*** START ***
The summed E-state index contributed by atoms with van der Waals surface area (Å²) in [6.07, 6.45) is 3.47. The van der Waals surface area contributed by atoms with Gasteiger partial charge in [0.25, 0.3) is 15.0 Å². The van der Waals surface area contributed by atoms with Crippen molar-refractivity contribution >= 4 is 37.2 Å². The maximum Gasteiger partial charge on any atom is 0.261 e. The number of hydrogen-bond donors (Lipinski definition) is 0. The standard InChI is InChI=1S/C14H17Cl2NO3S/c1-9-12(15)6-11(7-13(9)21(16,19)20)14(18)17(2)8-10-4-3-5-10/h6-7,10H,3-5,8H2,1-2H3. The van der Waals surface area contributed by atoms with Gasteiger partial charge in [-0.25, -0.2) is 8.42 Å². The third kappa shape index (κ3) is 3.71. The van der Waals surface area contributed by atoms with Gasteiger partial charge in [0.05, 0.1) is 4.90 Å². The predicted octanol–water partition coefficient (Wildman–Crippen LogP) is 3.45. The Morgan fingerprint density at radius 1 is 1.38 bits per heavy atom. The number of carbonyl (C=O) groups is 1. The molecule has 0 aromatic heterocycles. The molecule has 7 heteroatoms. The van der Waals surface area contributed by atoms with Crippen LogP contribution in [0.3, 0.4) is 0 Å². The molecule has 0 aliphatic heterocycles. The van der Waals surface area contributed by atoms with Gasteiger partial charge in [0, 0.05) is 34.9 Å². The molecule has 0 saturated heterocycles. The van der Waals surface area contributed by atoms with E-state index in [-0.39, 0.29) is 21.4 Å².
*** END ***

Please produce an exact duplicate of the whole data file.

The summed E-state index contributed by atoms with van der Waals surface area (Å²) in [6.07, 6.45) is 3.47. The van der Waals surface area contributed by atoms with Gasteiger partial charge in [0.25, 0.3) is 15.0 Å². The van der Waals surface area contributed by atoms with Crippen molar-refractivity contribution >= 4 is 37.2 Å². The maximum Gasteiger partial charge on any atom is 0.261 e. The number of hydrogen-bond donors (Lipinski definition) is 0. The standard InChI is InChI=1S/C14H17Cl2NO3S/c1-9-12(15)6-11(7-13(9)21(16,19)20)14(18)17(2)8-10-4-3-5-10/h6-7,10H,3-5,8H2,1-2H3. The van der Waals surface area contributed by atoms with Gasteiger partial charge in [-0.25, -0.2) is 8.42 Å². The third kappa shape index (κ3) is 3.71. The van der Waals surface area contributed by atoms with Gasteiger partial charge in [0.05, 0.1) is 4.90 Å². The predicted octanol–water partition coefficient (Wildman–Crippen LogP) is 3.45. The Morgan fingerprint density at radius 1 is 1.38 bits per heavy atom. The number of carbonyl (C=O) groups is 1. The molecule has 0 aromatic heterocycles. The molecule has 7 heteroatoms. The van der Waals surface area contributed by atoms with Crippen LogP contribution in [0.3, 0.4) is 0 Å². The molecule has 0 aliphatic heterocycles. The van der Waals surface area contributed by atoms with Gasteiger partial charge in [0, 0.05) is 34.9 Å². The molecule has 0 saturated heterocycles. The van der Waals surface area contributed by atoms with E-state index in [-0.39, 0.29) is 21.4 Å².